Reading: “Online learning in the workplace” Like many of my peers I read around my ‘subject’ a lot. Sometimes I print copies out and store them, other times I save to favourites (on Twitter mainly, very rarely to a browser), or to Delicious (when I remember to use it). The Australasian Journal of Educational Technology is always worth looking at as the papers are interesting and varied. “Online learning in the workplace: A hybrid model of participation in networked, professional learning” from Mary Thorpe and Jean Gordon covers different aspects of ‘work-based’, or rather ‘work-related’ learning, with a need to understand online participation as a “hybrid concept” that is a “reflection of offline roles, opportunities and pressures, as well as the usefulness, usability and relevance of what is online.” Do those who develop online materials for online students fully understand the importance of support, guidance, design, engagement, collaboration, assessment, timetable, social or professional pressures?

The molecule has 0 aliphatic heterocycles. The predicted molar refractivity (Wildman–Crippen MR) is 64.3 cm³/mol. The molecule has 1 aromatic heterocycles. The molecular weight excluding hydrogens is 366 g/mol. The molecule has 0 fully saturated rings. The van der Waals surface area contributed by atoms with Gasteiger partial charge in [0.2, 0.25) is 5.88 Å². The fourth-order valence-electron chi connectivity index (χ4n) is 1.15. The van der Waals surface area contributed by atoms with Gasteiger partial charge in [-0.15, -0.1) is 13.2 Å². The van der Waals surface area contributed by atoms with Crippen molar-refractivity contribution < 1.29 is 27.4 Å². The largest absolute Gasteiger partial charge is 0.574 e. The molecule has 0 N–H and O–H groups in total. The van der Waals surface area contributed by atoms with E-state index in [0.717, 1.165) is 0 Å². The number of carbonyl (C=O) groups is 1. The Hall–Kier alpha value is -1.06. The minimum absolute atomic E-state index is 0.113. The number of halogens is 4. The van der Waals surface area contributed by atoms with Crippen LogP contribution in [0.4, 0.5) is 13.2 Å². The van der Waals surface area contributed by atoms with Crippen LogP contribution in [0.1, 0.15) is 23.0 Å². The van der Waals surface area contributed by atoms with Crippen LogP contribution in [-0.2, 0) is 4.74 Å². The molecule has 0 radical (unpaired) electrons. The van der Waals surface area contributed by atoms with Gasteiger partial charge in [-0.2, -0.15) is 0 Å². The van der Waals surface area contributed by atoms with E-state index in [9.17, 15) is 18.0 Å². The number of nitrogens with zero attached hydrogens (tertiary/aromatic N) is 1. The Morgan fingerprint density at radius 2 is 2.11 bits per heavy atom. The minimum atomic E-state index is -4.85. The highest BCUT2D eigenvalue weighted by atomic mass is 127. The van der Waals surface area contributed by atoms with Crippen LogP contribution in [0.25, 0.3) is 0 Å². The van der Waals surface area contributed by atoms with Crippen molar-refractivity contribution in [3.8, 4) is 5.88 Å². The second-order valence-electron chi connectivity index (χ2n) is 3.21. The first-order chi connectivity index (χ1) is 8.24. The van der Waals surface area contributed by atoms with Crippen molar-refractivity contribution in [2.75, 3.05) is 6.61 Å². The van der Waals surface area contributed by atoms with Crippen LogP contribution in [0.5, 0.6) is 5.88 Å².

Where does knowledge come from? In most of the training courses I run, I ask the question "where does knowledge come from?" Always, every time, I get the answer "Experience - Knowledge comes from Experience". Never does anyone answer "Knowledge comes from Information". Never If you don't believe me, try it yourself. So why do we persevere with the Data/Information/Knowledge pyramid? If you believe in this pyramid, then your KM approach will be an extension of information management. If instead you believe that knowledge comes from experience, and shared knowledge comes from shared experience, then your KM approach will be based on review and transfer of experience, connection of people, and conversation. So we could in fact come up with a different pyramid, shown here, where experience leads to knowledge, which leads to decisions, and which leads to action. The great thing about this version of the pyramid, is that action leads back to experience. So the pyramids stack, as shown below. Guess which of these works better?